From the desk in my second-floor study, I always hear the mail delivery truck rumble up to the mailbox every weekday, yesterday – Monday, January 7, 2013 – being no exception. It was 12:45 p.m. An alarm went off in my head, because I heard the vehicle idling for a bit longer than usual and a metal door sliding open. Margaret was getting out.
I jumped out of my chair, peeked out the window, confirmed my suspicion, and ran downstairs to the kitchen door, darting outside to greet our friendly mail carrier, who had brought a red-white-and-blue USPS Priority Mail box roughly the size of five 230-page softcover novels.
Two Birds had arrived.
I slit the clear tape with a steak knife, careful not to slash my wrist open, which would have possibly dampened my excitement, if not my shirtsleeves. The books were cellophaned in a clump of five. I peeled off the clear wrapping and gingerly removed a copy. It felt good – the texture a combination of paper, fabric, and wax. Whatever they coated the cover with at the printers, I like it.
The cover looks great – kudos to the work of graphic designer Zach O’Brien, who came up with the bird hand-shadow. The title and author are clear on the spine, using the same typeface as on the cover. The paper is warmly off-white; it would have been a mistake to go with a stark white; as I said to Alexandra the Publisher, that would have looked “too textbooky.” Yes, I am a writer.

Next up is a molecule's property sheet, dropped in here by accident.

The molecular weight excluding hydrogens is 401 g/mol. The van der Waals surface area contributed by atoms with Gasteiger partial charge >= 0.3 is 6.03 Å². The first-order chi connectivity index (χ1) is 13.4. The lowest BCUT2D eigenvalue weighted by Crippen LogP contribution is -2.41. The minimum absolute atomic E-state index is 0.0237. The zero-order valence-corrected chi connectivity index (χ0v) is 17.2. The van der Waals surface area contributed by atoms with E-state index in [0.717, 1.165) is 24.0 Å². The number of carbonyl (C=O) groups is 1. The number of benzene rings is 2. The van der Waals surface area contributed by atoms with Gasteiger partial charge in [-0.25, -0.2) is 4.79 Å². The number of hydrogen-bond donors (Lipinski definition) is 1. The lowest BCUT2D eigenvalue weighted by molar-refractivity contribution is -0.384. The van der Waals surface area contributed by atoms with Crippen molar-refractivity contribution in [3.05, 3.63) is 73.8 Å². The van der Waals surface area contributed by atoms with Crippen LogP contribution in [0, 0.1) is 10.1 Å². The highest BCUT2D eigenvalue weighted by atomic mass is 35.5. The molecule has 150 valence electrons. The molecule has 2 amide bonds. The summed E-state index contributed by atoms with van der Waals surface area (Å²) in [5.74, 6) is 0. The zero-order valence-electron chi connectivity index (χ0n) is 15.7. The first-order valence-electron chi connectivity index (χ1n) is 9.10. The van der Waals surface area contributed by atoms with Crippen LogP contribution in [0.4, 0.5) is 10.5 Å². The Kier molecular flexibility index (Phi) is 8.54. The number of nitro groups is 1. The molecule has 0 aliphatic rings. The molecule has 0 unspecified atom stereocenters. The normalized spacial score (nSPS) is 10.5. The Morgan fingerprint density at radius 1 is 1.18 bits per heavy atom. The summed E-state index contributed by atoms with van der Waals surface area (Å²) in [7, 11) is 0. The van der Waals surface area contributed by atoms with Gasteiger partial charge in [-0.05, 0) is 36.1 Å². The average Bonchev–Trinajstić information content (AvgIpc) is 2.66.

I flipped through the book, and lo! and behold! it looks and feels like a book. The reality was sinking in. I sat with a copy at the kitchen table and may have shed a tear. Then I stood and stowed my three copies – one in the secretary in the downstairs hallway, and two in the barrister bookcases in my study – which I placed next to my collection of Dashiell Hammett, whose works inspired the feel and flow of Two Birds.
The other two copies will be heading out today to Washington, D.C., specifically to the U.S. Copyright Office. I can’t imagine how large their storage facilities are.
Referring to my previous post: I am feeling more like a bona fide published author now, though I am convinced I won’t reach 100-percent acceptance of that status until copies of the novel are in bookstores, like Kennebooks here in my hometown. Then, perhaps, I’ll allow myself a pat on the back.
Naturally, I’ve already started making notes on alterations to be made for the second printing – a couple of design tweaks, a few minor typos to correct. I seriously wish I could relax.